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1/72 Spitfire Mk.XII -the early Griffon Spit


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Posted (edited)

August is ending and temperature here in northern Italy is again beareable- perhaps we really should forget about modelling and spend our free time planting new trees to devoure excess CO2...

What I did in the  last three weeks?

Well I hiked in my favourite mountain place in the Alps

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Yeah that's me! At 51 I need two more paws to reach that places but that's a widely minor nuisance than the now-mandatory magnifier lenses for building model kits!

OK the topic is about Spitfire building, so....

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I started building up the main gear wells by thinning the well border (were needed) for a better scale-appearance and gluing the spar part  to restore the correct wing dihedral (it was lost inserting the "plug" for the new oil cooler).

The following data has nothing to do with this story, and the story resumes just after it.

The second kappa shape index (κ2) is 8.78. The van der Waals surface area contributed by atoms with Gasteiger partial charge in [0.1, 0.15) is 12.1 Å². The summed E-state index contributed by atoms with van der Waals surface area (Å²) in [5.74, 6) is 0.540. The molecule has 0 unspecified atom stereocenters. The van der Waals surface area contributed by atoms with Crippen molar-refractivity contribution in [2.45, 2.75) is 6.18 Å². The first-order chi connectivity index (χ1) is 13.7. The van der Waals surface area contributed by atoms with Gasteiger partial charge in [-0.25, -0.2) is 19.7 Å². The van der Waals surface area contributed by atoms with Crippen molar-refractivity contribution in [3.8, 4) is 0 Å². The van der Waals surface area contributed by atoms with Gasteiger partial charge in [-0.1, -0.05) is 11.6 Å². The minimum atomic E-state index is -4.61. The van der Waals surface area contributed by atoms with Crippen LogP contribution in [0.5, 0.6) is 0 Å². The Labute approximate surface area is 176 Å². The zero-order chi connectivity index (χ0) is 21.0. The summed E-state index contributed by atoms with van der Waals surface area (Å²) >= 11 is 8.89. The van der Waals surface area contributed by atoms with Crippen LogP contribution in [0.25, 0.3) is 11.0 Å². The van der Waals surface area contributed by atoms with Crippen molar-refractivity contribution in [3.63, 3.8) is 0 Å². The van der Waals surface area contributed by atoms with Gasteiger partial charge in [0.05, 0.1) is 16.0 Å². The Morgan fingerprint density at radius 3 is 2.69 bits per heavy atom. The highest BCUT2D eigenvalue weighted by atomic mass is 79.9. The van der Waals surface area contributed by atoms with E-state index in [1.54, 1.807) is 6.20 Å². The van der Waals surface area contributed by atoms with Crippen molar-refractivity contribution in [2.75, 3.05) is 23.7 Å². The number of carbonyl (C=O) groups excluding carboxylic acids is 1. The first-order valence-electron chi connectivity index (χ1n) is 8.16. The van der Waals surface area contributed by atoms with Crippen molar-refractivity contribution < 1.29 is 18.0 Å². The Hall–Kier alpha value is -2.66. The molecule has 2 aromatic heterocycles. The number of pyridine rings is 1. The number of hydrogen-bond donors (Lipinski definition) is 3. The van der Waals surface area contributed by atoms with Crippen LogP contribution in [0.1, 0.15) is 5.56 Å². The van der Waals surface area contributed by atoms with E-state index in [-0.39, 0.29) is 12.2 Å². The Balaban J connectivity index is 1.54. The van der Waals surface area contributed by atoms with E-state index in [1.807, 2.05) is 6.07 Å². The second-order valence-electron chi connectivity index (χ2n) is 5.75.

At the end of the Mk.XIV build I was not happy with  the look of the well ribs - after some reserch I discovered that I used the wrong kit part too

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so this time I choose the (presumably) right one and modified it to better represent the  real thing etching a channel with a saw.

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At this day (23-VIII), I finished building the chassis well and I will start detailing it, the general idea being to get it fully detailed before even gluing the topside of the wing-really I spent too many hours in detailing the  Mk.XIV well with the wings still assembled, that's because the work zone results almost unaccessible.